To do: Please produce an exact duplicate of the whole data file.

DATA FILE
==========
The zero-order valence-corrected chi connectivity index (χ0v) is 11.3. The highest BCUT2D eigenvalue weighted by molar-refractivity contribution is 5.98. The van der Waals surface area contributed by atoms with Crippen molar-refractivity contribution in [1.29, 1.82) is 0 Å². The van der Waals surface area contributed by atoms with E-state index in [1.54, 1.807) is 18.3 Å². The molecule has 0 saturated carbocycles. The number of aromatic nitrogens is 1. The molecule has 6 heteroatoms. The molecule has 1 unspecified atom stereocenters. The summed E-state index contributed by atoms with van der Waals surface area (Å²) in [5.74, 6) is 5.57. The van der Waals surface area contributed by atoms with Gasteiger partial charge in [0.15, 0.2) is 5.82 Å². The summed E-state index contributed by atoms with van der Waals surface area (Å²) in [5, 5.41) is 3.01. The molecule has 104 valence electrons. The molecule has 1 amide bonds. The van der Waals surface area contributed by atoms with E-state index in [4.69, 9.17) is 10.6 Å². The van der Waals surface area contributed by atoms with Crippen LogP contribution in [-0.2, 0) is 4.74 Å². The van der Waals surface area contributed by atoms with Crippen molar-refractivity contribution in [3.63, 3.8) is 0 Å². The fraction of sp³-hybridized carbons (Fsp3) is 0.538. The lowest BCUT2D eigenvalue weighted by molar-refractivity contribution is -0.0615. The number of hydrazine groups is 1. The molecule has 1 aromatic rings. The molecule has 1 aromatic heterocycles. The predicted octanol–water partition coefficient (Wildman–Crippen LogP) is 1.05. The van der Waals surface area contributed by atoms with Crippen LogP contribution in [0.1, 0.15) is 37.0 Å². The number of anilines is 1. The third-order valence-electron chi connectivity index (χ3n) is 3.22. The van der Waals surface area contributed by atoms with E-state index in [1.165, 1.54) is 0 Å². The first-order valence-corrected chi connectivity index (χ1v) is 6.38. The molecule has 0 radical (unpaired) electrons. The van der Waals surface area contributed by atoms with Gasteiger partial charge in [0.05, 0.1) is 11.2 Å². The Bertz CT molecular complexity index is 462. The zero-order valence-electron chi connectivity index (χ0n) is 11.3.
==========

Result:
The zero-order valence-corrected chi connectivity index (χ0v) is 11.3. The highest BCUT2D eigenvalue weighted by molar-refractivity contribution is 5.98. The van der Waals surface area contributed by atoms with Crippen molar-refractivity contribution in [1.29, 1.82) is 0 Å². The van der Waals surface area contributed by atoms with E-state index in [1.54, 1.807) is 18.3 Å². The molecule has 0 saturated carbocycles. The number of aromatic nitrogens is 1. The molecule has 6 heteroatoms. The molecule has 1 unspecified atom stereocenters. The summed E-state index contributed by atoms with van der Waals surface area (Å²) in [5.74, 6) is 5.57. The van der Waals surface area contributed by atoms with Gasteiger partial charge in [0.15, 0.2) is 5.82 Å². The summed E-state index contributed by atoms with van der Waals surface area (Å²) in [5, 5.41) is 3.01. The molecule has 104 valence electrons. The molecule has 1 amide bonds. The van der Waals surface area contributed by atoms with E-state index in [4.69, 9.17) is 10.6 Å². The van der Waals surface area contributed by atoms with Crippen LogP contribution in [-0.2, 0) is 4.74 Å². The van der Waals surface area contributed by atoms with Crippen molar-refractivity contribution in [3.63, 3.8) is 0 Å². The fraction of sp³-hybridized carbons (Fsp3) is 0.538. The lowest BCUT2D eigenvalue weighted by molar-refractivity contribution is -0.0615. The number of hydrazine groups is 1. The molecule has 1 aromatic rings. The molecule has 1 aromatic heterocycles. The predicted octanol–water partition coefficient (Wildman–Crippen LogP) is 1.05. The van der Waals surface area contributed by atoms with Crippen LogP contribution in [0.1, 0.15) is 37.0 Å². The number of anilines is 1. The third-order valence-electron chi connectivity index (χ3n) is 3.22. The van der Waals surface area contributed by atoms with E-state index in [1.165, 1.54) is 0 Å². The first-order valence-corrected chi connectivity index (χ1v) is 6.38. The molecule has 0 radical (unpaired) electrons. The van der Waals surface area contributed by atoms with Gasteiger partial charge in [0.05, 0.1) is 11.2 Å². The Bertz CT molecular complexity index is 462. The zero-order valence-electron chi connectivity index (χ0n) is 11.3.